The lady kept looking away off, but still held Bessie Bell's hand in hers.
Then Sister Helen Vincula said: "We are going away to-morrow."
But the lady held fast to Bessie Bell's hand and said: "Not this little girl."
"Oh," said Sister Helen Vincula, "but she is in my charge, and so what can I do!"
And the lady said: "I cannot let her leave me—not ever."
But Sister Helen Vincula said: "Oh, madam, you do not know. No matter what we hope, we do not know—"
But the lady held still faster to Bessie Bell's hand.
"Oh," said Sister Helen Vincula, "I have a thought! Come to our cabin with me."
So they went.
And Bessie Bell walked between Sister Helen Vincula and the lady.
And they each held one of her little pink hands.
When they were at the cabin Sister Helen Vincula opened the old trunk with the brass tacks on it, and she went down to the very bottom of it, unpacking as she went. For the old trunk was almost entirely packed for the going away to-morrow. Then Sister Helen Vincula took out, from almost the bottom of the trunk, the little white night-gown that had "Bessie Bell" written on it with linen thread.
And Sister Helen Vincula laid the little white night-gown across the lady's lap.
Then the lady read the name written with the linen thread.
The lady said: "I worked this name with my own hands."
She drew Bessie Bell closer to her, and she said: "Sister Helen Vincula, can you doubt?"
Bessie Bell stood contentedly where the lady held her, and she looked first at the night-gown and then at the lady, then at Sister Helen Vincula. She did not know or care what it was all about—she scarcely wondered.
"Sister Helen Vincula," said the lady, "I know past all doubting that I worked this name. You believe that. Much more past all doubting do you not know—You must know—"
"Ah," said Sister Helen Vincula, "I hope with you." She reached for the little night-gown, and she smoothed it in her fingers. "Ah," she said, "the child has grown since she has been with us, so much, but the little gown—it looks—really smaller to me—"
But the lady was not listening to Sister Helen Vincula. She had her arms about Bessie Bell's shoulders and was looking into her face.
"I am glad I brought the little gown," Sister Helen Vincula was saying; "the child was so ill, so fearfully thin, I feared—it was only a fancy—I feared—"
"No, no, no," cried the lady, drawing Bessie Bell closer.
"Now nearly two years she has been with us," said Sister Helen Vincula.
"She was just old enough to be put to the table in a high chair," said the lady. "Ah, how she did laugh and crow and jump when her father took the peacock-feather-fly-brush from the maid, and waved it in front of her! She would seize the ends of the feathers, and laugh and crow louder than ever, and hide her laughing little face deep into the feathers—Ah me—"
But Bessie Bell said nothing, nor remembered anything. For she did not know that the lady was talking of something green, and blue, and soft, and brown.
And it was Sister Justina, and not Sister Helen Vincula, who had told her to be ashamed when she had cried: Pretty! Pretty! Pretty! as the something green, and blue, and soft, and brown was waved to and fro in front of her until she seized it and buried her little face in it for the joy—of remembering—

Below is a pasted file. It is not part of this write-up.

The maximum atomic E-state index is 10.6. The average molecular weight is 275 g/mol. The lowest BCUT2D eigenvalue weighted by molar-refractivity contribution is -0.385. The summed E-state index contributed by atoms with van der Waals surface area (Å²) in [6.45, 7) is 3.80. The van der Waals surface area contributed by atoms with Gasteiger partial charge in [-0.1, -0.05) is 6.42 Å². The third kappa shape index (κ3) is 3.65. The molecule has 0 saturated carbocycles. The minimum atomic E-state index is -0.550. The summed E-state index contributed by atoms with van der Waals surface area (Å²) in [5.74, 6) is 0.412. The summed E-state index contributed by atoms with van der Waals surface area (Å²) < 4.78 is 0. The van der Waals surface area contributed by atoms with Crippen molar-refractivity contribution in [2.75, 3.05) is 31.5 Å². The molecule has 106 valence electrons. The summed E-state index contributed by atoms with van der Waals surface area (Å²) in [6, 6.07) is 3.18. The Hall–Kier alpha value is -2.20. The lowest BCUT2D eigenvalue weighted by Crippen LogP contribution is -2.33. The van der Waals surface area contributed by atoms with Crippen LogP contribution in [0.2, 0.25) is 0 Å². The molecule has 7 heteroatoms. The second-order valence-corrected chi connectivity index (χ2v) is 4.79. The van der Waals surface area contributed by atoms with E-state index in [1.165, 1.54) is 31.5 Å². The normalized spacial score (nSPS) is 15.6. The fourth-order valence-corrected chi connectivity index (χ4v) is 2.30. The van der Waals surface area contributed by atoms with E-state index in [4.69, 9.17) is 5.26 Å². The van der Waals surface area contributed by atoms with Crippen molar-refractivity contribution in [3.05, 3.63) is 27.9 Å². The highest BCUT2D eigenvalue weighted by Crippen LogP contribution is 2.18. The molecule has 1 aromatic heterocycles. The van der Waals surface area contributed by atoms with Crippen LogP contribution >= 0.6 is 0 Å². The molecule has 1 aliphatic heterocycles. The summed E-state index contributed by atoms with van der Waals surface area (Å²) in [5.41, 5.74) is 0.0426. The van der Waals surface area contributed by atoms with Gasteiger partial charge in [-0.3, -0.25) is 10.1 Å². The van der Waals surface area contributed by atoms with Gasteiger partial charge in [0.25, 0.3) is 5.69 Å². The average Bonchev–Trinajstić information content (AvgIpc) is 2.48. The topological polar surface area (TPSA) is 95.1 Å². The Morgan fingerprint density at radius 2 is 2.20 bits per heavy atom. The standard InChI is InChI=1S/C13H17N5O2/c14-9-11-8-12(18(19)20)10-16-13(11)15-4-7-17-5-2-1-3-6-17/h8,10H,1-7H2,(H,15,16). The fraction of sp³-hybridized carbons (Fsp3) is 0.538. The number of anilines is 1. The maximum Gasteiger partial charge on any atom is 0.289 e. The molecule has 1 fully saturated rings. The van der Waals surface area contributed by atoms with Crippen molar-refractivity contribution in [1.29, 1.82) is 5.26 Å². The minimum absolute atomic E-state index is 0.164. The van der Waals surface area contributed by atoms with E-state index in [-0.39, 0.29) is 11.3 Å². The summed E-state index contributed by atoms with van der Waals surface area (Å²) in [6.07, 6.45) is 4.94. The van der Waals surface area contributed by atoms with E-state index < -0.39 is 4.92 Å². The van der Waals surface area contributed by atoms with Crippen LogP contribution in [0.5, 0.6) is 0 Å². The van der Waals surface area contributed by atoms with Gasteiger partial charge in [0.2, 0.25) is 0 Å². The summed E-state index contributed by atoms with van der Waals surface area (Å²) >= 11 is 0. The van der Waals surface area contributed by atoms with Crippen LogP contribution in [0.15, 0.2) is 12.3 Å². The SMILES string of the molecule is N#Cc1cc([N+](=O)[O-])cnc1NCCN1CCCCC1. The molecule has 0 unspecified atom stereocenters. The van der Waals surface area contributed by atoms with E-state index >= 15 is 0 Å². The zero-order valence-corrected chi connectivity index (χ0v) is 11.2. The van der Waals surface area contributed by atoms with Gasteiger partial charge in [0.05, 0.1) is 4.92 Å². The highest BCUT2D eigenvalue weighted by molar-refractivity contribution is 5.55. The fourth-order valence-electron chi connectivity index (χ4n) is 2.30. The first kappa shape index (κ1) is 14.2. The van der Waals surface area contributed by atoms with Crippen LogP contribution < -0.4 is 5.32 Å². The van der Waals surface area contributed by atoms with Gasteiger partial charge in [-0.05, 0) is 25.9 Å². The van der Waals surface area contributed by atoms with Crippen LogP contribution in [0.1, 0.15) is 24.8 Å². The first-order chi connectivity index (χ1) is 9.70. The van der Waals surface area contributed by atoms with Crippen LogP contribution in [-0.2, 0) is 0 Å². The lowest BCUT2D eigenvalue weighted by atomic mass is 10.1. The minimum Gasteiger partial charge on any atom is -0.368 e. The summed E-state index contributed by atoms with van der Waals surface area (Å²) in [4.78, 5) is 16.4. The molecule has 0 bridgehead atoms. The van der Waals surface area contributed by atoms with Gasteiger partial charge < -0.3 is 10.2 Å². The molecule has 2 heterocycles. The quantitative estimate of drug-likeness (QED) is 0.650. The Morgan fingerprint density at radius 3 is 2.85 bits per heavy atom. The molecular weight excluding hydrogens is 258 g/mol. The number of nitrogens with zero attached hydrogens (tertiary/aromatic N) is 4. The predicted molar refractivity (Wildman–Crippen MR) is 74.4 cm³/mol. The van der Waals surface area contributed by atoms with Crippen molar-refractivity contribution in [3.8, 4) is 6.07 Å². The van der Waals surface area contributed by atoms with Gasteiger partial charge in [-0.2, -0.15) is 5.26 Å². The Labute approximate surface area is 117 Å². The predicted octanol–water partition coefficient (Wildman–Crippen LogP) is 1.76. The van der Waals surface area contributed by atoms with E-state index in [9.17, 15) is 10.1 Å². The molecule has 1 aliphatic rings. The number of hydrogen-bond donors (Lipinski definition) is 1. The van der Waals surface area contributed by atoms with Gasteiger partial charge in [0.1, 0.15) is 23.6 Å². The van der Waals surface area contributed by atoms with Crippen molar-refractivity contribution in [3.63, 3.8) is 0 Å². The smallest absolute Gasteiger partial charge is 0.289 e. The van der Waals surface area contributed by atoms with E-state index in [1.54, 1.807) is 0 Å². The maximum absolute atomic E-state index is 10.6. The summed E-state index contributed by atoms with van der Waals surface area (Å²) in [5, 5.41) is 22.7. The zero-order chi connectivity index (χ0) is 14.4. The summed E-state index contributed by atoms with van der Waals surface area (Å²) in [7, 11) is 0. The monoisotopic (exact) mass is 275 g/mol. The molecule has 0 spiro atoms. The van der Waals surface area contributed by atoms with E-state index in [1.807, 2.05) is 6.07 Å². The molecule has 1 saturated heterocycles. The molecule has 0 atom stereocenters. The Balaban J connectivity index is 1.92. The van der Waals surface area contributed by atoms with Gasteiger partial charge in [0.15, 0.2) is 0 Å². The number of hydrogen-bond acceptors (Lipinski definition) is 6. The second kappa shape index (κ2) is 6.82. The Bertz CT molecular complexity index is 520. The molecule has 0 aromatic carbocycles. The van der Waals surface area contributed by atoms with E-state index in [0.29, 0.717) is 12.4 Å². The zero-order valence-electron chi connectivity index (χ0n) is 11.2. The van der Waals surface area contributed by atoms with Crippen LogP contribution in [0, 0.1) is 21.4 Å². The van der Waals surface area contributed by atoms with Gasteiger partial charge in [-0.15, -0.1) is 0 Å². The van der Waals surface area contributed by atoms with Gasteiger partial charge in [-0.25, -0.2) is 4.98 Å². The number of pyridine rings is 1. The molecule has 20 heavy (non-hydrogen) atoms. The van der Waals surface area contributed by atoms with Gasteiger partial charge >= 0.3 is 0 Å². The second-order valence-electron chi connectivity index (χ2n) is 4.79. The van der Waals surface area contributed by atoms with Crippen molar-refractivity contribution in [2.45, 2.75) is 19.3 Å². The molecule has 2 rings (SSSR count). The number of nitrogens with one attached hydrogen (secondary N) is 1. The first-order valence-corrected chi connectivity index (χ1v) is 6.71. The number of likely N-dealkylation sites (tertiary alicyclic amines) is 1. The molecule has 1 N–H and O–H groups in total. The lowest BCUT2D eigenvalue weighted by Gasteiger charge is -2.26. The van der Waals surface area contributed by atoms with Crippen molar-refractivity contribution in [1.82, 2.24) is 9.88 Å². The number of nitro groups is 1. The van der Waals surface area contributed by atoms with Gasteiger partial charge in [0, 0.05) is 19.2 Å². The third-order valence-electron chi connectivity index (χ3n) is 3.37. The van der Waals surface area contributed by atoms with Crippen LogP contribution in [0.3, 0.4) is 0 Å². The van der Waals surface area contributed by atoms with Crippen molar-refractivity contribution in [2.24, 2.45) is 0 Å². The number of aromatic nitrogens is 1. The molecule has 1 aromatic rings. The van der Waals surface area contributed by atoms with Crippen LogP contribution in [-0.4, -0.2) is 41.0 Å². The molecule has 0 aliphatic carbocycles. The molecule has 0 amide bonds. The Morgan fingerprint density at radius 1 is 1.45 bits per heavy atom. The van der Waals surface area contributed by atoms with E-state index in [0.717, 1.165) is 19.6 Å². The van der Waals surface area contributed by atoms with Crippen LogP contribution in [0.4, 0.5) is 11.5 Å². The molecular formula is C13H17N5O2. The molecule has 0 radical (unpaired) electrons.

So Sister Helen Vincula did not know, and Bessie Bell did not remember, while the lady talked.
Only long after, when Bessie Bell grew much larger, it happened that whenever she saw an old-fashioned peacock-feather-fly-brush—at first, just for a second, she felt very glad; and then, just for a second, she felt very sorry; and she never knew or could remember why. She forgot after awhile how she had been so full of sorrow when Sister Justina said, Be Ashamed, and she could no longer remember why she was glad; only a feeling of both was left—and she could not tell how or why.
But the lady would not let Bessie Bell get far from her, and Bessie did not care to go far from her. She stood with her little pink hands folded, and looked up at the lady who held to her so closely.
Sister Helen Vincula said: "It was Sister Theckla who spent that summer with the sick, and it was Sister Theckla who brought the child to us. Can you not go home with us? Or I could write to you at once—"
"No," said the lady. "I will go. The child shall not leave me—'
"And we will talk to Sister Theckla, and she will tell us all that she knows, and then—God willing—we shall know all."
The lady said: "Yes, we will all go together. We will go at once."
And so it was that when Sister Theckla had told all that she knew, then the lady knew (as she always had said she had known), past all doubting, that Bessie Bell had really found what she most wished for.
But we do not know how long it was before Bessie Bell really understood that the Wisest Woman in the world, who knew what little girls had almost forgotten how to remember, was her own Mother.
* * * * * *
When all the people on the high, cool mountains heard about all that the lady knew, and all that Sister Theckla told, and all that Bessie Bell had found, they were all as glad as they could be.
And when the boy with the long-striped-stocking-legs heard all about it he said: "That is fine! Bessie Bell said that she would find a Mama--and she has!"